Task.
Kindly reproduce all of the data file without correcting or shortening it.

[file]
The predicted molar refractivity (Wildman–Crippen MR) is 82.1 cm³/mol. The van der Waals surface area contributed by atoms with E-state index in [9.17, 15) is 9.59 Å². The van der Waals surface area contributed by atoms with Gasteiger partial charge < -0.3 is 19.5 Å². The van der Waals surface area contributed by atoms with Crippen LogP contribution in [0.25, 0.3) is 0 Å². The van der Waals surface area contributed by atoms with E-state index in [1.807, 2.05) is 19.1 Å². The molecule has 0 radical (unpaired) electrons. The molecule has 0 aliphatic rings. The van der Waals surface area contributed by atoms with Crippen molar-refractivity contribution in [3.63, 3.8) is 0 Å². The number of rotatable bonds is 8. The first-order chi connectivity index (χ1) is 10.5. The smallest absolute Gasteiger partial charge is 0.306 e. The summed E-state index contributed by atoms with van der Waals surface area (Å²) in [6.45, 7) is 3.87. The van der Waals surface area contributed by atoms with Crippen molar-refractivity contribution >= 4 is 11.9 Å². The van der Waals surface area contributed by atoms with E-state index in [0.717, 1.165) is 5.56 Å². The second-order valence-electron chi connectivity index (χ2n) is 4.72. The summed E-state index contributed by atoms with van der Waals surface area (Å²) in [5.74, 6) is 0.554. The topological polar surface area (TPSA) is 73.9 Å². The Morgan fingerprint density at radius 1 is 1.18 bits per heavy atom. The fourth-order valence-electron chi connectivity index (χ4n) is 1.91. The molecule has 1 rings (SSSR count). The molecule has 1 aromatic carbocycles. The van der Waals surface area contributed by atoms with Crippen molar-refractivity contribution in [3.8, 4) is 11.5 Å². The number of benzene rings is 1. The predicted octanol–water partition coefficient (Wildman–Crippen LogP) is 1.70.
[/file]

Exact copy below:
The predicted molar refractivity (Wildman–Crippen MR) is 82.1 cm³/mol. The van der Waals surface area contributed by atoms with E-state index in [9.17, 15) is 9.59 Å². The van der Waals surface area contributed by atoms with Gasteiger partial charge < -0.3 is 19.5 Å². The van der Waals surface area contributed by atoms with Crippen LogP contribution in [0.25, 0.3) is 0 Å². The van der Waals surface area contributed by atoms with E-state index in [1.807, 2.05) is 19.1 Å². The molecule has 0 radical (unpaired) electrons. The molecule has 0 aliphatic rings. The van der Waals surface area contributed by atoms with Crippen molar-refractivity contribution in [3.63, 3.8) is 0 Å². The number of rotatable bonds is 8. The first-order chi connectivity index (χ1) is 10.5. The smallest absolute Gasteiger partial charge is 0.306 e. The summed E-state index contributed by atoms with van der Waals surface area (Å²) in [6.45, 7) is 3.87. The van der Waals surface area contributed by atoms with Crippen molar-refractivity contribution >= 4 is 11.9 Å². The van der Waals surface area contributed by atoms with E-state index in [0.717, 1.165) is 5.56 Å². The second-order valence-electron chi connectivity index (χ2n) is 4.72. The summed E-state index contributed by atoms with van der Waals surface area (Å²) in [5.74, 6) is 0.554. The topological polar surface area (TPSA) is 73.9 Å². The Morgan fingerprint density at radius 1 is 1.18 bits per heavy atom. The fourth-order valence-electron chi connectivity index (χ4n) is 1.91. The molecule has 1 rings (SSSR count). The molecule has 1 aromatic carbocycles. The van der Waals surface area contributed by atoms with Crippen molar-refractivity contribution in [3.8, 4) is 11.5 Å². The number of benzene rings is 1. The predicted octanol–water partition coefficient (Wildman–Crippen LogP) is 1.70.